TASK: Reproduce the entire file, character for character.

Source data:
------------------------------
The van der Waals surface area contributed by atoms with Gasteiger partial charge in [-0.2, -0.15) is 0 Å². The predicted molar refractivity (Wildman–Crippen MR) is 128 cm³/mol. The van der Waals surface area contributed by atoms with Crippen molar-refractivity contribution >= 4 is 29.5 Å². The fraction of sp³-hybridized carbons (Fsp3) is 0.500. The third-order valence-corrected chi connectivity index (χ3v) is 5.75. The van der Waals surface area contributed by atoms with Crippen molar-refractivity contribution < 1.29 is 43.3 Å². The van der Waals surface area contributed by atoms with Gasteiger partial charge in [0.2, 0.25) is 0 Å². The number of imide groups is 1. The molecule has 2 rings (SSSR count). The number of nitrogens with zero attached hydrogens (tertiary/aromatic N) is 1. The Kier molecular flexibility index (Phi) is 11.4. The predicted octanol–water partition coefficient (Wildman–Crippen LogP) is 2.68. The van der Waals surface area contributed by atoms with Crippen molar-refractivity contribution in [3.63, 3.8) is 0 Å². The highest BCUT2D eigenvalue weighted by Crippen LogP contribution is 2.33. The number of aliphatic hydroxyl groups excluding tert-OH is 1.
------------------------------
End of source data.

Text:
The van der Waals surface area contributed by atoms with Gasteiger partial charge in [-0.2, -0.15) is 0 Å². The predicted molar refractivity (Wildman–Crippen MR) is 128 cm³/mol. The van der Waals surface area contributed by atoms with Crippen molar-refractivity contribution >= 4 is 29.5 Å². The fraction of sp³-hybridized carbons (Fsp3) is 0.500. The third-order valence-corrected chi connectivity index (χ3v) is 5.75. The van der Waals surface area contributed by atoms with Crippen molar-refractivity contribution < 1.29 is 43.3 Å². The van der Waals surface area contributed by atoms with Gasteiger partial charge in [0.2, 0.25) is 0 Å². The number of imide groups is 1. The molecule has 2 rings (SSSR count). The number of nitrogens with zero attached hydrogens (tertiary/aromatic N) is 1. The Kier molecular flexibility index (Phi) is 11.4. The predicted octanol–water partition coefficient (Wildman–Crippen LogP) is 2.68. The van der Waals surface area contributed by atoms with Crippen molar-refractivity contribution in [3.63, 3.8) is 0 Å². The highest BCUT2D eigenvalue weighted by Crippen LogP contribution is 2.33. The number of aliphatic hydroxyl groups excluding tert-OH is 1.